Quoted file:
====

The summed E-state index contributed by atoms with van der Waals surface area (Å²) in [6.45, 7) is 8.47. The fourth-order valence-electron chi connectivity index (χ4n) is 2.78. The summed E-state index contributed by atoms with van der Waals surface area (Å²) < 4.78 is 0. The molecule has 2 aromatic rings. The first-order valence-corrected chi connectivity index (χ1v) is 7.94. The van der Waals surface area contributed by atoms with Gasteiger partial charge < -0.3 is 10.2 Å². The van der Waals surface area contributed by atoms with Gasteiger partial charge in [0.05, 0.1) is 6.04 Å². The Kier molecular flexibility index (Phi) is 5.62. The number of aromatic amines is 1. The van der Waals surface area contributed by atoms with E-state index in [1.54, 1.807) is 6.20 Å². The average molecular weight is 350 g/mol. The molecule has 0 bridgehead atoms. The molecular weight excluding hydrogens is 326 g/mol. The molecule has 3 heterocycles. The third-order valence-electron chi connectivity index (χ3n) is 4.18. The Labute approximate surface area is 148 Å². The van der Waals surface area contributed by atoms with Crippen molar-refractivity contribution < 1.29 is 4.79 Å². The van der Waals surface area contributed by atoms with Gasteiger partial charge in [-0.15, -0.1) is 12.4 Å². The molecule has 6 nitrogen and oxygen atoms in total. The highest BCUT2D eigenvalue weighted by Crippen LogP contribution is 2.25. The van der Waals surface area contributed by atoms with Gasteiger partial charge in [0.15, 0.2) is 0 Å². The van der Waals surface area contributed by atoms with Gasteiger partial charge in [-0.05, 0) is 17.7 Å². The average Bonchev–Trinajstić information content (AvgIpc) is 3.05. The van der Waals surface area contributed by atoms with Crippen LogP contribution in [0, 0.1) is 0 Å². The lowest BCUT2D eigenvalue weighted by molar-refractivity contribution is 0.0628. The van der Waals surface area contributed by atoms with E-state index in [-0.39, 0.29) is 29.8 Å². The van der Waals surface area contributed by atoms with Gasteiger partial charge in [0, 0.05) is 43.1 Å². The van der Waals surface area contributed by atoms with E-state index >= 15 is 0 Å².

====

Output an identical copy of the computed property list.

The summed E-state index contributed by atoms with van der Waals surface area (Å²) in [6.45, 7) is 8.47. The fourth-order valence-electron chi connectivity index (χ4n) is 2.78. The summed E-state index contributed by atoms with van der Waals surface area (Å²) < 4.78 is 0. The molecule has 2 aromatic rings. The first-order valence-corrected chi connectivity index (χ1v) is 7.94. The van der Waals surface area contributed by atoms with Gasteiger partial charge < -0.3 is 10.2 Å². The van der Waals surface area contributed by atoms with Gasteiger partial charge in [0.05, 0.1) is 6.04 Å². The Kier molecular flexibility index (Phi) is 5.62. The number of aromatic amines is 1. The van der Waals surface area contributed by atoms with E-state index in [1.54, 1.807) is 6.20 Å². The average molecular weight is 350 g/mol. The molecule has 0 bridgehead atoms. The molecular weight excluding hydrogens is 326 g/mol. The molecule has 3 heterocycles. The third-order valence-electron chi connectivity index (χ3n) is 4.18. The Labute approximate surface area is 148 Å². The van der Waals surface area contributed by atoms with Crippen molar-refractivity contribution < 1.29 is 4.79 Å². The van der Waals surface area contributed by atoms with Gasteiger partial charge in [-0.15, -0.1) is 12.4 Å². The molecule has 6 nitrogen and oxygen atoms in total. The highest BCUT2D eigenvalue weighted by Crippen LogP contribution is 2.25. The van der Waals surface area contributed by atoms with Gasteiger partial charge in [0.15, 0.2) is 0 Å². The van der Waals surface area contributed by atoms with Gasteiger partial charge in [-0.05, 0) is 17.7 Å². The average Bonchev–Trinajstić information content (AvgIpc) is 3.05. The van der Waals surface area contributed by atoms with Crippen LogP contribution in [0, 0.1) is 0 Å². The lowest BCUT2D eigenvalue weighted by molar-refractivity contribution is 0.0628. The van der Waals surface area contributed by atoms with E-state index in [-0.39, 0.29) is 29.8 Å². The van der Waals surface area contributed by atoms with Gasteiger partial charge in [0, 0.05) is 43.1 Å². The van der Waals surface area contributed by atoms with E-state index >= 15 is 0 Å².